New Sony 100mm f/2.8 G Master Lens Announced!

New Sony 100mm f/2.8 G Master Lens Announced!

Today Sony has announced the new 100mm f/2.8 G Master lens and it appears to be a beauty. Promising gorgeous Bokeh this lens uses a new optical apodization lens element to deliver these results, along with an 11-bladed aperture. Looks like a fantastic offering once again from Sony. Their G Master line is truly amazing if you do not mind the size and cost. Top tier lenses here from Sony in this line and this one may be their best yet.


Hopefully I can get my hands on one of these to test out soon 😉

Press release below:

Sony Introduces 100mm F2.8 STF G Master™ with Highest Ever Quality Bokeh 

FE 100mm F2.81 STF GM OSS Telephoto Prime Lens

A specially designed mid-telephoto, full-frame prime lens, the new 100mm STF is built to produce truly unique, magnificent and beautiful bokeh while maintaining the exceptional standard of resolution that is showcased by Sony’s entire line of flagship G Master series lenses, making it a powerful photographic tool for any portrait, fashion, nature or wedding photographer.

These impressive defocus capabilities are made possible by the lens’ advanced optical structure, as it features a newly designed 11-bladed aperture and a unique optical apodization lens element. Similar to a neutral density filter that increases in density towards the edges, the apodization element creates beautiful transitions of in-focus to out-of-focus areas within an image, making for exceptionally soft, smooth bokeh that adds depth and dimensionality. This allows the subjects to stand out against beautifully defocused elements in both the foreground and background, producing an image that is naturally pleasing to the eye. The design of the lens also ensures that vignetting is kept to an absolute minimum, ensuring optimum image quality.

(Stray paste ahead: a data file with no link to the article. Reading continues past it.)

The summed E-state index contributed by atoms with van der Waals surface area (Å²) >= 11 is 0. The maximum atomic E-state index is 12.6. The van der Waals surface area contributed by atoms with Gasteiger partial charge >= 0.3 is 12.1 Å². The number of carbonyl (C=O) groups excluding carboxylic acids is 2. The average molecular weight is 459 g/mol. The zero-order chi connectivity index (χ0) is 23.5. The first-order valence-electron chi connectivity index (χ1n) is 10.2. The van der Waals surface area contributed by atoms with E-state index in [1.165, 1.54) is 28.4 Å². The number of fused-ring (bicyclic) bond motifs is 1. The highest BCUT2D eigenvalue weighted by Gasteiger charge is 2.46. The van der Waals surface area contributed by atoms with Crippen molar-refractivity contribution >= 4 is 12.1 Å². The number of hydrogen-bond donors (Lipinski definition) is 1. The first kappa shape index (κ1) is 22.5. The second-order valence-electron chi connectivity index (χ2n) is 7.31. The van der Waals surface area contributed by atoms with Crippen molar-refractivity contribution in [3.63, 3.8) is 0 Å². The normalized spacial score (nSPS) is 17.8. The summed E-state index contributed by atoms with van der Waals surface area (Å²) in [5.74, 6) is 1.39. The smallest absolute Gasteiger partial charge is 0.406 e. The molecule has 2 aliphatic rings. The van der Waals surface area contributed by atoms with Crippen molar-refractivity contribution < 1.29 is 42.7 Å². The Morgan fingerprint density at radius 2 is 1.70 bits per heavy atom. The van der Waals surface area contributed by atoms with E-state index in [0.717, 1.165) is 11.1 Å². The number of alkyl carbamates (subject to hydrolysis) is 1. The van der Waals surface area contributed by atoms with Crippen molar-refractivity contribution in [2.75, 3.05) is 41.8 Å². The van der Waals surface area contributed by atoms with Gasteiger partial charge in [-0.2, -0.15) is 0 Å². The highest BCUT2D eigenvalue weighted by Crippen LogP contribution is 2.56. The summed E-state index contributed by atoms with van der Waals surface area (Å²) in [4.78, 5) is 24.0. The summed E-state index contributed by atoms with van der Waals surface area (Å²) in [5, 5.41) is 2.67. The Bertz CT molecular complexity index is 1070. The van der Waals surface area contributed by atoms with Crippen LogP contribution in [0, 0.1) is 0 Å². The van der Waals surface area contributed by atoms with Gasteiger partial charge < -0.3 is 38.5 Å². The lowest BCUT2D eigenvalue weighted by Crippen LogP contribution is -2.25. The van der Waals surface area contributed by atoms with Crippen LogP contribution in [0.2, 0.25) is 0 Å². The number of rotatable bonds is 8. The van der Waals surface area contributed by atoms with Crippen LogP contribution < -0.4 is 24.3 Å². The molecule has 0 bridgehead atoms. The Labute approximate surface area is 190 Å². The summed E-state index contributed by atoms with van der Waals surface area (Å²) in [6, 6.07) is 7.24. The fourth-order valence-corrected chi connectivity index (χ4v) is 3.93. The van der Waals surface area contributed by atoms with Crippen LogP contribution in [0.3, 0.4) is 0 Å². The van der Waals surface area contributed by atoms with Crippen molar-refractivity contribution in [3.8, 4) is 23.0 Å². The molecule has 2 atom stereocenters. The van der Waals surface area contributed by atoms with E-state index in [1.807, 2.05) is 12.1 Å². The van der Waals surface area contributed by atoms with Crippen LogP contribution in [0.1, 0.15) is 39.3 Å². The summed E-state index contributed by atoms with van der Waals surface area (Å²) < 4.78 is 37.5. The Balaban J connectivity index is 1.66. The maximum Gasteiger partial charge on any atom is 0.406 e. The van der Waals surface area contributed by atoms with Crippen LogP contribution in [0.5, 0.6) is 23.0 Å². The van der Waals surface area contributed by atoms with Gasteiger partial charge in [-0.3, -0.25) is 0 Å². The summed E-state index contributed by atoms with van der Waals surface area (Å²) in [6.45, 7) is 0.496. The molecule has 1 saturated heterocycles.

Additionally, the new 100mm lens supports both contrast AF and focal-plane phase detection AF2, and has a high-precision, quiet direct drive SSM (Super Sonic Motor) system that ensures exceptionally fast and accurate AF performance. The SEL100F28GM also offers up to 0.25x close-up capabilities with a built-in macro switching ring, built-in Optical SteadyShotâ„¢ image stabilization, a customizable focus hold button, AF/MF switch, aperture ring and more. It is dust and moisture resistant as well.


  1. I am also a bit surprised they came out with this focal length….I have both the 85mm GM and the 90mm Macro. I dare say, the 85mm GM is the BEST lens I have ever owned. I LOVE that lens.

    I use the 90mm underwater, and also love that lens…why would I need the 100mm? I am sure it is an awesome lens, but why 100mm when they already have the 85 GM for portraits?? Am I missing something?

  2. Dare I say too much bokeh can be a bad thing where the backdrop is so washed out, there is no resemblance of reality, and sense of connection to the foreground subject matter in focus.

  3. Oooooh, a new STF lens:O

    I’m very excited to see how it stacks up to the amazing 135mm STF.

    People seem to think this is a standard telephoto prime. It’s not, this is a speciality lens.

  4. Minolta used an apodization element in their 135mm. Nice to know it is being used in serious lenses now. It makes for a nice look.

  5. Since every new lens released since the first GM-lenses has the same
    focussing problems on the Emount flagships I wouldn’t expect too much.
    These lenses are useless if the firmware won’t be fixed. The focusing
    issue on the A7R/SII (not opening the
    aperture for focusing in S-AF and C-AF-mode even if preview of settings
    is switched ‘off’, rendering the camera useless with GM-lenses + 50 f1.4
    in dim light) really has to be adressed. Otherwise I’d recommend not to invest in new lenses!

    • Yeah, I see the same people posting the same ‘oh it’s so broken’ posts every day. I guess you do a lot of shooting at f11 in the dark with AF-C do you?

  6. D’you know what works well on my Sony A7RMkII..? ..My old, but terrific, Olympus OM ($100) 100mm f2.8 (..and OM 135mm f2.8..) lens. With a cheap’n’cheerful eBay-bought $10 OM-to-Leica M adaptor. And a $379 Techart Leica M-to-Sony-FE AUTOFOCUS(!) adaptor.

    Just set the Sony’s image stabilisation to ‘Manual’ and choose 100mm (or 135mm), clip on the Techart, clip the OM-to-Leica M adaptor to the back of the lens ..and there’s an autofocus, high contrast, super sharp, INSTANT-focus 100mm, soft-bokeh, wide aperture, lightweight and tiny 100mm – or 135mm – perfect short telephoto.